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Multi-Manager People’s Perspectives

17 September 2021
September 2021

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Risk disclaimer

Please note that this is a marketing communication and does not constitute investment advice or a recommendation to buy or sell investments nor should it be regarded as investment research. It has not been prepared in accordance with legal requirements designed to promote the independence of investment research and is not subject to any prohibition on dealing ahead of its dissemination. Views are held at the time of preparation.
Past performance is not a guide to future performance. Stock market and currency movements mean the value of investments and the income from them can go down as well as up and you may not get back the original amount invested.

This week has seen equity markets lacking direction somewhat – Asian equities have struggled relatively, UK and European equities have been range bound while US equities have halted the five consecutive days of decline we saw last week but not moved significantly higher. That said, the S&P index remains just over 1% short of its all-time high; this period where equity momentum may have stalled is still some way from what, history would suggest, is an overdue period of correction. One asset class that is pushing higher is commodities – the Bloomberg Commodity Spot Index hit new 10-year highs on several occasions this week. This comes as a result of rising oil prices – likely driven by short-term supply/demand imbalances but a longer-term driver will continue to be the lack of capital expenditure in the oil industry meaning that demand may well outstrip supply in the future even as energy usage moves towards more sustainable sources. We’ve also seen huge increases in natural gas prices – European natural gas futures are up almost 65% in the past six weeks and up over 500% compared to last September. This comes well before the usual seasonal peak in gas prices, and we have already seen governments in Spain and Italy consider windfall taxes for energy firms and subsidies for domestic energy bills. We are also seeing spikes in electricity prices in the UK, not helped by the failure of the highest capacity ‘interconnector’ between the UK and France. The UK next day electricity price hit an all time high of £354 per MWh earlier this week – that’s 700% higher than the average price of £45 seen over the past decade. It could be an expensive winter of heating and electric bills for UK consumers and that won’t do the inflation data any good.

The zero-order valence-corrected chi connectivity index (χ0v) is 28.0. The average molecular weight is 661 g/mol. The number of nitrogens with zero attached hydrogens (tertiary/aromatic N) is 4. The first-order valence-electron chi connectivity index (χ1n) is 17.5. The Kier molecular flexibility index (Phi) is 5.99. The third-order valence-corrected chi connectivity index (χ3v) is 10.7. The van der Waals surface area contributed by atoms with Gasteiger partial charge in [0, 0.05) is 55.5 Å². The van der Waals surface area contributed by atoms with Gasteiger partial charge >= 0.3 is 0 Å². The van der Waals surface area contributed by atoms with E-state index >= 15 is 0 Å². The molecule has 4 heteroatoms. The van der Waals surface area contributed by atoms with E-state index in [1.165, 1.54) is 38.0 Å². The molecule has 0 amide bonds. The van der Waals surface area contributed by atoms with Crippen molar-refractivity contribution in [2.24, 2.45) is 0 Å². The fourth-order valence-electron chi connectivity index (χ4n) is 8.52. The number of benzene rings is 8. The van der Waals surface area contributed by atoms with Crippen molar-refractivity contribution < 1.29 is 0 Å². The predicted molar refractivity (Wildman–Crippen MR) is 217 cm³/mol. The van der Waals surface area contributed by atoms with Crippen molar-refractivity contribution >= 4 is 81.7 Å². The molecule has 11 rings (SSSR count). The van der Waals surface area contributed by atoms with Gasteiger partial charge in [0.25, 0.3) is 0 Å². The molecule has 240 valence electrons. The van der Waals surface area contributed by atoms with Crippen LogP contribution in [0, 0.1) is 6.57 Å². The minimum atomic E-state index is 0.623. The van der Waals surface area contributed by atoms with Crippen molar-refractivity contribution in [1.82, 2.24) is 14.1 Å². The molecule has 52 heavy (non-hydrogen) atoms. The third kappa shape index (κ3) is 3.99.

We have seen a lot of economic data at home and further afield, with the overall picture being one of a global economy where the momentum in growth is easing. The data from China was notably weak, with retail sales seeing a huge miss against expectations and industrial production and fixed asset investment also falling short of what was expected. Chinese retail sales were up 2.5% year-on-year, against expectations of a 7.0% increase. It appears that tighter Covid-19 related restrictions have had a bigger than anticipated impact on consumers during the Chinese summer break. Closer to home, unemployment in the UK fell back to 4.6% with payrolls having increased by 241,000 in August, taking the number of employees back above February 2020 levels. The true picture of UK employment will emerge soon; the furlough scheme is soon to be wound down and there were still 1.6 million employees on this scheme at the end of July. UK inflation saw a sharp jump in August, with CPI at 3.2% year-on-year, up from 2% in July. This was the biggest change since 1997 and was driven by food and restaurant prices. The Office for National Statistics urged some caution in interpreting the figures given the base effects from last August, when the VAT cut and ‘eat out to help out’ scheme suppressed pricing. The Bank of England, much like other central banks still sees this inflation as temporary though it is clear that many of the supply chain issues will extend into 2022 and rising commodity prices will also push inflation higher as it feeds into domestic energy bills. While central banks will likely ease back on asset purchases in the coming months, the bar for actually raising interest rate hikes remains very high. In the US, industrial production was impacted by Hurricane Ida and was weaker than expected but retail sales remained robust and were ahead of expectations.